Uncontested Divorce in Texas
This guide will explain the process to file and finalize a divorce. It is always advised that you hire an attorney for any legal proceeding, but this guide will help with the basics.
Filing for DivorceThere are many forms that people may use to file, but at the end of the day, they have the same basic information. This document is called the Original Petition for divorce. In this form, you are identifying yourself, your spouse, the reason for divorce, how property will be distributed (if any), etc. It is also here that you should include your desire to have your name changed to your maiden name. You may need to include a Health Insurance Availability form, UCCJEA form, and any standing orders your county may have. Filing fees for this can set you back around $300 typically.
Serving your SpouseOnce filed, your ex-spouse must be notified of the filing. This can be done through the local constable at the court, a private process server, or this can be waived by your ex-spouse. With most uncontested divorces, service of process is waived, but if you end up having to do so it will run you about $100. After your ex-spouse is served, this begins their opportunity to respond or dispute your petition.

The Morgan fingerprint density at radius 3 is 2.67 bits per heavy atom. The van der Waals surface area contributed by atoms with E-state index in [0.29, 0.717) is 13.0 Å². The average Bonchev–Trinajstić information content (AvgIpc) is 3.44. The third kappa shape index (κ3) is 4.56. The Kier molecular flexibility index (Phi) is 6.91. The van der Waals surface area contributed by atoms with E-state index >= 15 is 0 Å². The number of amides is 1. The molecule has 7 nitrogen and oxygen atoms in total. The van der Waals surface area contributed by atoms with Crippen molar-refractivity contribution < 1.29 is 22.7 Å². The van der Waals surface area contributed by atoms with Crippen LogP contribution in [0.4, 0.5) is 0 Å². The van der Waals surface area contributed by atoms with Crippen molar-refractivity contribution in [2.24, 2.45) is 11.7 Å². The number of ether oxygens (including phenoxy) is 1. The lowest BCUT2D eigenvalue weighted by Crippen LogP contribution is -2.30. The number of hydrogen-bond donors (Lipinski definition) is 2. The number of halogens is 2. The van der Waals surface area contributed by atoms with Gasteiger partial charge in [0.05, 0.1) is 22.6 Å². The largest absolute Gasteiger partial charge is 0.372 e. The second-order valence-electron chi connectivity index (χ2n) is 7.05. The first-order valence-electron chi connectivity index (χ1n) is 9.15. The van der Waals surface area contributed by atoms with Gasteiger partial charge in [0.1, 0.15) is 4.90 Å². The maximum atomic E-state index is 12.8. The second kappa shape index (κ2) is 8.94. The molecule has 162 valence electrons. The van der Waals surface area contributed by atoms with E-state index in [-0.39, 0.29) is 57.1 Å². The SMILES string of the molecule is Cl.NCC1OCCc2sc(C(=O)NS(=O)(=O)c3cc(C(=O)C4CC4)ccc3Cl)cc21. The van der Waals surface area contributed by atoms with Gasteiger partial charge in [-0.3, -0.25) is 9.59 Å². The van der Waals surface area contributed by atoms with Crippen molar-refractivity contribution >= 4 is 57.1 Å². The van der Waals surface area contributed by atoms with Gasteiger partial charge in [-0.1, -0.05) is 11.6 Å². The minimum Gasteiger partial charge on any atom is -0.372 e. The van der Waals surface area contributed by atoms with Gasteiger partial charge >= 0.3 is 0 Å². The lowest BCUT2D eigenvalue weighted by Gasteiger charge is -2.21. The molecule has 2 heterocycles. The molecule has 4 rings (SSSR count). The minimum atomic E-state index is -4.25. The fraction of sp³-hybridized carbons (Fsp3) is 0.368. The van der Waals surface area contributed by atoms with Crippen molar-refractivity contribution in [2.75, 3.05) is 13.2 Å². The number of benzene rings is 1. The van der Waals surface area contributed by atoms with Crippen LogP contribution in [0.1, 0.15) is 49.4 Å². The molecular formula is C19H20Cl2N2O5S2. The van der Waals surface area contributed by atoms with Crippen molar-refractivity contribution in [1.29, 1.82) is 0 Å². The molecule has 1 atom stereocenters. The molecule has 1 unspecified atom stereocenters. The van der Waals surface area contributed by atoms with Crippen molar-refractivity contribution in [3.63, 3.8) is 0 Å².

Reconcile Waiting PeriodSometimes people file for divorce as a way to let their spouse know that they're serious. In some cases, people end up reconciling, getting back together, and wanting to dismiss their case. That's exactly what the purpose of this waiting period is for. Texas requires a minimum of 60 days from filing before any divorce to be finalized.
Finalize Your DivorceAfter 60 days, you must draft up your Final Decree. Again, some of these forms are free online. These are basically forms that restate what your petition stated. After you draft up your decree you must appear before your court and prove up your decree. This means entering testimony in front of the judge indicating you are who you say you are, you understand what finalizing a divorce means, and that everything you've filed is true and correct. Once this is done, the court will sign.